John List: How Prices Influence Charitable Giving?
Abstract (Via Yale.EDU)
We conducted a natural field experiment to further our understanding of the economics of charity. Using direct mail solicitations to over 50,000 prior donors of a non-profit organization, we tested the effectiveness of a matching grant on charitable giving. We find that the match offer increases both the revenue per solicitation and the response rate. Larger match ratios (i.e., $3:$1 and $2:$1) relative to a smaller match ratio ($1:$1) had no additional impact, however. The results provide avenues for future empirical and theoretical work on charitable giving, costbenefit analysis, and the private provision of public goods
Favorite Excerpt (Via Yale.Edu)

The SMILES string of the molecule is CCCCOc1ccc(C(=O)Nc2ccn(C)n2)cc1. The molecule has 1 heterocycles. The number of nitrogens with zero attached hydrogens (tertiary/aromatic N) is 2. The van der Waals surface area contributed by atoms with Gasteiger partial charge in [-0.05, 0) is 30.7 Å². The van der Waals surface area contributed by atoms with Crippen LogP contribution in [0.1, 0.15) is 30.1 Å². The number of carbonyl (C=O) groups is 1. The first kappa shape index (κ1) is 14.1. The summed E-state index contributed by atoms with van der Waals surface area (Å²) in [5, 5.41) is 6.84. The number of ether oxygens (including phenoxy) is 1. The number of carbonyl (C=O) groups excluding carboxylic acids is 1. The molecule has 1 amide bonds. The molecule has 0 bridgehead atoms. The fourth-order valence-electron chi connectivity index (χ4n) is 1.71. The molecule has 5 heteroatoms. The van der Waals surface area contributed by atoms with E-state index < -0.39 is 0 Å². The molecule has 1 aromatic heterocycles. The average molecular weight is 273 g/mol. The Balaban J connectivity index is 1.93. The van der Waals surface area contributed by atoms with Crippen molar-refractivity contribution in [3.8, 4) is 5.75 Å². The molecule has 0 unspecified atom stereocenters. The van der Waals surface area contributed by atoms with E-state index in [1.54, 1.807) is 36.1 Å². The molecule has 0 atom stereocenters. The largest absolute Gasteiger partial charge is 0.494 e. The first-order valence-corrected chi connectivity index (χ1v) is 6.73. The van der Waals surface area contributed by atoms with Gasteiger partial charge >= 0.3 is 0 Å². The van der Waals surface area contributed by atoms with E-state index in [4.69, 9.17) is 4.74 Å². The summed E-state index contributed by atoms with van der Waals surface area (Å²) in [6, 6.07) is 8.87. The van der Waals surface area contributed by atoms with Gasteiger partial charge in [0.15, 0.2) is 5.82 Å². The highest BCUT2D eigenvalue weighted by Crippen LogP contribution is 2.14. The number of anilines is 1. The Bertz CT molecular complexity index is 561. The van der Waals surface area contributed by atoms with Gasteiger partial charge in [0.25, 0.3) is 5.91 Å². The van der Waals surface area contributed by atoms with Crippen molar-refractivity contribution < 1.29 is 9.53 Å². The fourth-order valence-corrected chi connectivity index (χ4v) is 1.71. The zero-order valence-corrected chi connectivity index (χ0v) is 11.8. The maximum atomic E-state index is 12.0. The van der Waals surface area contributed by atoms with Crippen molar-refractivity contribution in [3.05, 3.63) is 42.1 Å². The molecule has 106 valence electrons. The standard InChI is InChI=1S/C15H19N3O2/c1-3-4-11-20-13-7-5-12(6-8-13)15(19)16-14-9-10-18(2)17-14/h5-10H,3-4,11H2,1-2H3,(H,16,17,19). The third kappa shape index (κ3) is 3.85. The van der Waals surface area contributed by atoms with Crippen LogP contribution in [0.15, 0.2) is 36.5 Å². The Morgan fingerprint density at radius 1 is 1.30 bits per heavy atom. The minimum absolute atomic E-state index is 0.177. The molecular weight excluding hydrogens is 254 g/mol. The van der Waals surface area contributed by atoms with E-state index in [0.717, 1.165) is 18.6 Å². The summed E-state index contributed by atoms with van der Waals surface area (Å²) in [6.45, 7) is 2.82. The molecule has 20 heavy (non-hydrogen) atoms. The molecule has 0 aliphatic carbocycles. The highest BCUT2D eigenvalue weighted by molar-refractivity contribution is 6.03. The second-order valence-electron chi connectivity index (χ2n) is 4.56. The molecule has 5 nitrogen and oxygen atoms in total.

Overall, these results highlight the usefulness of field experimental research examining the relative strength of non-price effects. The fact that responsiveness to a matching grant is partly determined by the political environment, rather than the economics of the matching grant itself, is important and consistent with recent work that reveals the relative importance of noneconomic factors in driving decision-making in charitable giving (Craig Landry, Andreas Lange, List, Michael Price and Nicholas Rupp 2006) and consumer credit (Marianne Bertrand, Dean Karlan, Sendhil Mullainathan, Eldar Shafir and Jonathan Zinman 2006). Manipulations that make salient the importance or effectiveness of a gift can generate further donations (Vesterlund, 2003).20 Clearly, further work is necessary to understand which signals generate such effects. Such work will inform both positive and normative issues in economics. Finally, such results will be useful for theorists and empiricists interested in obtaining deeper insights about the motivations behind the provision of public goods, as well as to non-profits interested in improving their fundraising practices.